Picking a person to serve as your Agent under a Power of Attorney is an extremely important part of your estate plan, although it is often treated like an afterthought once the will and trust documents are completed. Naming an Agent needs to be given the same serious consideration as creating a will, as discussed in this recent article “Avoid powers of attorney mistakes” from Medical Economics.
Choosing the wrong person to act on your behalf could lead to a host of unintended consequences, leading to financial disaster. If the same person has been named Medical decisionmaker, you and your family could be looking at a double-disaster. What’s more, if the same person is also a beneficiary, the potential for conflict and self-dealing gets even worse.
The Agent under a financial Power of Attorney is a fiduciary, meaning they are required to put your interests and the interest of the estate ahead of their own. To select an Agent to manage your financial life, it should be someone who you trust will always put your interests first, is good at managing money and has a track record of being responsible. Spouses are typically chosen first, but if your spouse is poor at money management, or if your marriage is new or on shaky ground, it may be better to consider an alternate person.
If the wrong person is given authority to act with a Power of Attorney, a self-dealing agent could change beneficiaries, redirect portfolio income to themselves, or completely undo your investment portfolio.
The person you name as your healthcare Agent (also called a Healthcare Proxy) could protect the quality of your life and ensure that your remaining years are spent with good care and in comfort. However, the opposite could also occur. Your Proxy is responsible for arranging for your healthcare. If the Proxy is a beneficiary, could they hasten your demise by choosing a substandard nursing facility or failing to take you to medical appointments to get their inheritance? It has happened.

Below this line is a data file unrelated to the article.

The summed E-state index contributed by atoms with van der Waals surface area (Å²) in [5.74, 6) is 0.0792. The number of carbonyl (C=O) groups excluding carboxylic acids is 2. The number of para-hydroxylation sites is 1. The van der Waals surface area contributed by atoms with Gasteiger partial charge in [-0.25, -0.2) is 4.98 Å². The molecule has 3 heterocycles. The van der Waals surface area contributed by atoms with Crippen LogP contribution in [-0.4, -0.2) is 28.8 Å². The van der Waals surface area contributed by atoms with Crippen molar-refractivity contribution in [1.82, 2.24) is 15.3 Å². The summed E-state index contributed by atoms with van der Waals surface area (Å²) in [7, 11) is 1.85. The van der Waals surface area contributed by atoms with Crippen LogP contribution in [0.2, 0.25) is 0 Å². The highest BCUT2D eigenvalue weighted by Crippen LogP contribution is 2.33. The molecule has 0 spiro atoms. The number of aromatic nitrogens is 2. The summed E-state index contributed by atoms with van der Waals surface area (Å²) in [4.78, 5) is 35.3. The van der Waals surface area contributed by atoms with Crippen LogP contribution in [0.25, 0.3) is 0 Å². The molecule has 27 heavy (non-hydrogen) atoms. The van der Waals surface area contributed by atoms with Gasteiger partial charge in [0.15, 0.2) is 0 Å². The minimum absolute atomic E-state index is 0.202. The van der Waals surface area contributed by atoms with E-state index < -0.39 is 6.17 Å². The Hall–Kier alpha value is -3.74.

Most Agents serving under a POA, both healthcare and financial, are not evil characters like we see in the movies, but often incompetence alone can lead to a negative outcome.
How can you protect yourself? First, know what you are empowering your POAs to do. A boilerplate POA limits your ability to make decisions about who may do what tasks on your behalf. Work with your estate planning attorney to create a POA for your needs. Do you want one person to manage your day-to-day personal finances, while another is in charge of your investment portfolio? Perhaps you want a third person to be in charge of selling your home and distributing your personal possessions, if you have to move into a nursing home.
If someone, a family member, or a spouse, simply presents you with POA documents and demands you sign them, be suspicious. Your POA should be created by you and your estate planning attorney to achieve your wishes for care in case of incapacity.
Different grown children might do better with different tasks. If your trusted, beloved daughter is a nurse, she may be in a better position to manage your healthcare than another sibling. If you have two adult children who work together well and are respected and trusted, you might want to make them co-agents to take care of you.
Your estate planning attorney has seen all kinds of family situations concerning POAs for finances and healthcare. Ask their advice and don’t hesitate to share your concerns. They will be able to help you come up with a solution to protect you, your estate and your family.
Reference: Medical Economics (Feb. 3, 2022) “Avoid powers of attorney mistakes”